Ours was the Marsh Country
In Darkest Kent with Dickens
by Robert Mighall

Published: Tuesday, March 23rd, 2010

“One need not be a chamber to be haunted, One need not be a house;

The brain has corridors surpassing Material place.”

(Emily Dickinson, “One Need Not Be a Chamber to be Haunted”)

The phrase “Dickens’s London” always strikes me as some-what meaningless. His unique ability to capture the sights, smells and voices of the capital from centre to suburb, makes all of London Dickens’s. There are parts he once made his own; but it now requires a psychogeographer to summon up his spirit from the stones of these districts. The so-called “Old Curiosity Shop” is nothing of the kind, and fools none but American tourists. The Marshelsea obliterated. Bleeding Heart Yard a bleeding disappointment, looking something like a small car park. Try to retrace Fagin’s passage through the “maze of mean and dirty streets” from his lair in Saffron Hill to his favourite boozer in Whitechapel, and reality and rival associations will intervene. The only maze you will see is the Barbican, and you would spend most of your time negotiating anonymous council estates. It gets picturesquely promising as you reach Spitalfields and Whitechapel, but this is contested territory. Ripper tours or Kray walks have subsequently marked out this manor with more insistent proprietorial claims.

I realised If I wanted to find the Dickens of my imagination I had to go down river. To the north Kent marshes, the cradle of Pip’s Great Expectations (1861), as well as of the nightmarish recollections that haunt him throughout the tale he tells.

One glance at the map told me this was a place apart. The Thames appeared to be forcing Kent and Essex asunder, like the gaping fissures made by Hollywood earthquakes. The (slowly eroding) differences between north and south of the river imagined in central London, are but nothing to those that confront you here. Basildon, Southend and Canvey Island are scary enough in their own rights. But cross the divide, and you find the Hoo Peninsula, a vast depopulated hinterland between the Thames and the Medway. Look closer and such names as Horrid Hill, Bedlams Bottom and Bishop Ooze explain this area’s suitability for staging one of the most powerfully Gothic opening scenes in English fiction. Down river is still one of the dark places of the earth. And one Dickens has made indisputably his own.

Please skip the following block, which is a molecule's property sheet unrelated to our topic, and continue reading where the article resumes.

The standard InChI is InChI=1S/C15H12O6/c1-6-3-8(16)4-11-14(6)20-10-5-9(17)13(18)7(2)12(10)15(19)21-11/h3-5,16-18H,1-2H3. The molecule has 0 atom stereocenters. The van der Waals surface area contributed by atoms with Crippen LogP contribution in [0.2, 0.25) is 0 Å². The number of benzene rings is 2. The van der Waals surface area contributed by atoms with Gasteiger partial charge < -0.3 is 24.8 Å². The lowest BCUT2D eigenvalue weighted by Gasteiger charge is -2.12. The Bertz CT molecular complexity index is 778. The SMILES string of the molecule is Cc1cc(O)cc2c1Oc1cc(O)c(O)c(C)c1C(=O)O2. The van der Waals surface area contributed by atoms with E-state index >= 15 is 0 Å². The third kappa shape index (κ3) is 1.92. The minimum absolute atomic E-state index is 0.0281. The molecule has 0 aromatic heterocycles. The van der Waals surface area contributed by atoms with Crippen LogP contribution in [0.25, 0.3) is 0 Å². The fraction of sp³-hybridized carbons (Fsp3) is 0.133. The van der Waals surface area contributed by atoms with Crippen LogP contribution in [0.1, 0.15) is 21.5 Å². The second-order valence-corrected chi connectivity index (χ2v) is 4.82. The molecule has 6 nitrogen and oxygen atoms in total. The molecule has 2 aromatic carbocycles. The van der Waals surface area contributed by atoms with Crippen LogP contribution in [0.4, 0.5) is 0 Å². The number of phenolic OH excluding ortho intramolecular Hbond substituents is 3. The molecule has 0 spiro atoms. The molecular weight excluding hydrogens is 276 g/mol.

It is Christmas Eve, the traditional time for telling and setting ghost stories. A cold, frightened young boy is in a remote graveyard on the marshes, contemplating the tombs of most of his family. It is not a ghost but a convict who mate-rialises out of the marsh. Escaped from the hulks (prison ships moored in the lower reaches of the Thames), Magwich forces the terrified Pip to help him make good his escape. The next day, Pip rises early, steals some food and a file, and brings them to the convict, who is recaptured later that day. Many years later Magwich returns to reveal that it is he who has set Pip up as a gentleman, rewarding his help that misty Christmas morning. The marshes define Pip’s destiny.

These opening pages have always left a powerful impres-sion on me, largely due to the stark economy of Dickens’s extraordinarily vivid descriptions of the territory. As night draws in on the frightened boy: